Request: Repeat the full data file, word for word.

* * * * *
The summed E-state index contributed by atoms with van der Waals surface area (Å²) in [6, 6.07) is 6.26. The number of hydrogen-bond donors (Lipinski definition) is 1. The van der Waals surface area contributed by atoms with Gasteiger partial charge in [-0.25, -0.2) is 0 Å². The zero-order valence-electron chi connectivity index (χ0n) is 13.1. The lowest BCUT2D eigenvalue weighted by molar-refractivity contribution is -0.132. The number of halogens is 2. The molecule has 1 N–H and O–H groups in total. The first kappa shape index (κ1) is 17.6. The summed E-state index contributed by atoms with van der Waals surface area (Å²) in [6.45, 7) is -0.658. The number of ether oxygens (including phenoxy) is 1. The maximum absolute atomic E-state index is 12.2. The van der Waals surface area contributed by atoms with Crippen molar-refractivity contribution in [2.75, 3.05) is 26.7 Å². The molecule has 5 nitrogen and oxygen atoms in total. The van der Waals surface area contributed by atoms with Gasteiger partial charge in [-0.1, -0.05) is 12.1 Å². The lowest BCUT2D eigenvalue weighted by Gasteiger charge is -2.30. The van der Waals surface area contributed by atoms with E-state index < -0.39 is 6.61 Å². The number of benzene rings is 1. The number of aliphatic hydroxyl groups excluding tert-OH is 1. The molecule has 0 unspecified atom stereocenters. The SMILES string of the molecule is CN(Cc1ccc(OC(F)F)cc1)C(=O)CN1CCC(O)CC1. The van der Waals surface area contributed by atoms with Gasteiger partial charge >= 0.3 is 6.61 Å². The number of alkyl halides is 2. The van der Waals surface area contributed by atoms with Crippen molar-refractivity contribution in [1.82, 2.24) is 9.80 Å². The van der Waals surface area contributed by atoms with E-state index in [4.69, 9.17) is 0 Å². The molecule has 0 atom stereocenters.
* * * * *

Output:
The summed E-state index contributed by atoms with van der Waals surface area (Å²) in [6, 6.07) is 6.26. The number of hydrogen-bond donors (Lipinski definition) is 1. The van der Waals surface area contributed by atoms with Gasteiger partial charge in [-0.25, -0.2) is 0 Å². The zero-order valence-electron chi connectivity index (χ0n) is 13.1. The lowest BCUT2D eigenvalue weighted by molar-refractivity contribution is -0.132. The number of halogens is 2. The molecule has 1 N–H and O–H groups in total. The first kappa shape index (κ1) is 17.6. The summed E-state index contributed by atoms with van der Waals surface area (Å²) in [6.45, 7) is -0.658. The number of ether oxygens (including phenoxy) is 1. The maximum absolute atomic E-state index is 12.2. The van der Waals surface area contributed by atoms with Crippen molar-refractivity contribution in [2.75, 3.05) is 26.7 Å². The molecule has 5 nitrogen and oxygen atoms in total. The van der Waals surface area contributed by atoms with Gasteiger partial charge in [-0.1, -0.05) is 12.1 Å². The lowest BCUT2D eigenvalue weighted by Gasteiger charge is -2.30. The van der Waals surface area contributed by atoms with E-state index < -0.39 is 6.61 Å². The number of benzene rings is 1. The number of aliphatic hydroxyl groups excluding tert-OH is 1. The molecule has 0 unspecified atom stereocenters. The SMILES string of the molecule is CN(Cc1ccc(OC(F)F)cc1)C(=O)CN1CCC(O)CC1. The van der Waals surface area contributed by atoms with Gasteiger partial charge >= 0.3 is 6.61 Å². The number of alkyl halides is 2. The van der Waals surface area contributed by atoms with Crippen molar-refractivity contribution in [1.82, 2.24) is 9.80 Å². The van der Waals surface area contributed by atoms with E-state index in [4.69, 9.17) is 0 Å². The molecule has 0 atom stereocenters.